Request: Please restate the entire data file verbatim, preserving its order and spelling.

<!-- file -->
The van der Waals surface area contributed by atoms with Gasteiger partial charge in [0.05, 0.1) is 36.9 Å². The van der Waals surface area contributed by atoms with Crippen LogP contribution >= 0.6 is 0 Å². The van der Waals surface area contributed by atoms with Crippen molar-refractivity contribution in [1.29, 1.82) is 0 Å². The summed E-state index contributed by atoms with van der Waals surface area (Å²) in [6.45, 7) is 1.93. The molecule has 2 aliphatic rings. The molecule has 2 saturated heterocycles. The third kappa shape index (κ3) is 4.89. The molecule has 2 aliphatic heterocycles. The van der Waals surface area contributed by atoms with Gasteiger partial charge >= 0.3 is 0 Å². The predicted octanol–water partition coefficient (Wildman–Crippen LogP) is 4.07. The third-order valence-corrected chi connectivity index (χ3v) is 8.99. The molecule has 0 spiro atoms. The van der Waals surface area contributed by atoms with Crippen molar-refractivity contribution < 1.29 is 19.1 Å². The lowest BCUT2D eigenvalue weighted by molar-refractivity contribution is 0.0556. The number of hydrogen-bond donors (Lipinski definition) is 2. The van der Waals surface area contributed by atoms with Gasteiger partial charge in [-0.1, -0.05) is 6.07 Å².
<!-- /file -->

The van der Waals surface area contributed by atoms with Gasteiger partial charge in [0.05, 0.1) is 36.9 Å². The van der Waals surface area contributed by atoms with Crippen LogP contribution >= 0.6 is 0 Å². The van der Waals surface area contributed by atoms with Crippen molar-refractivity contribution in [1.29, 1.82) is 0 Å². The summed E-state index contributed by atoms with van der Waals surface area (Å²) in [6.45, 7) is 1.93. The molecule has 2 aliphatic rings. The molecule has 2 saturated heterocycles. The third kappa shape index (κ3) is 4.89. The molecule has 2 aliphatic heterocycles. The van der Waals surface area contributed by atoms with Gasteiger partial charge >= 0.3 is 0 Å². The predicted octanol–water partition coefficient (Wildman–Crippen LogP) is 4.07. The third-order valence-corrected chi connectivity index (χ3v) is 8.99. The molecule has 0 spiro atoms. The van der Waals surface area contributed by atoms with Crippen molar-refractivity contribution < 1.29 is 19.1 Å². The lowest BCUT2D eigenvalue weighted by molar-refractivity contribution is 0.0556. The number of hydrogen-bond donors (Lipinski definition) is 2. The van der Waals surface area contributed by atoms with Gasteiger partial charge in [-0.1, -0.05) is 6.07 Å².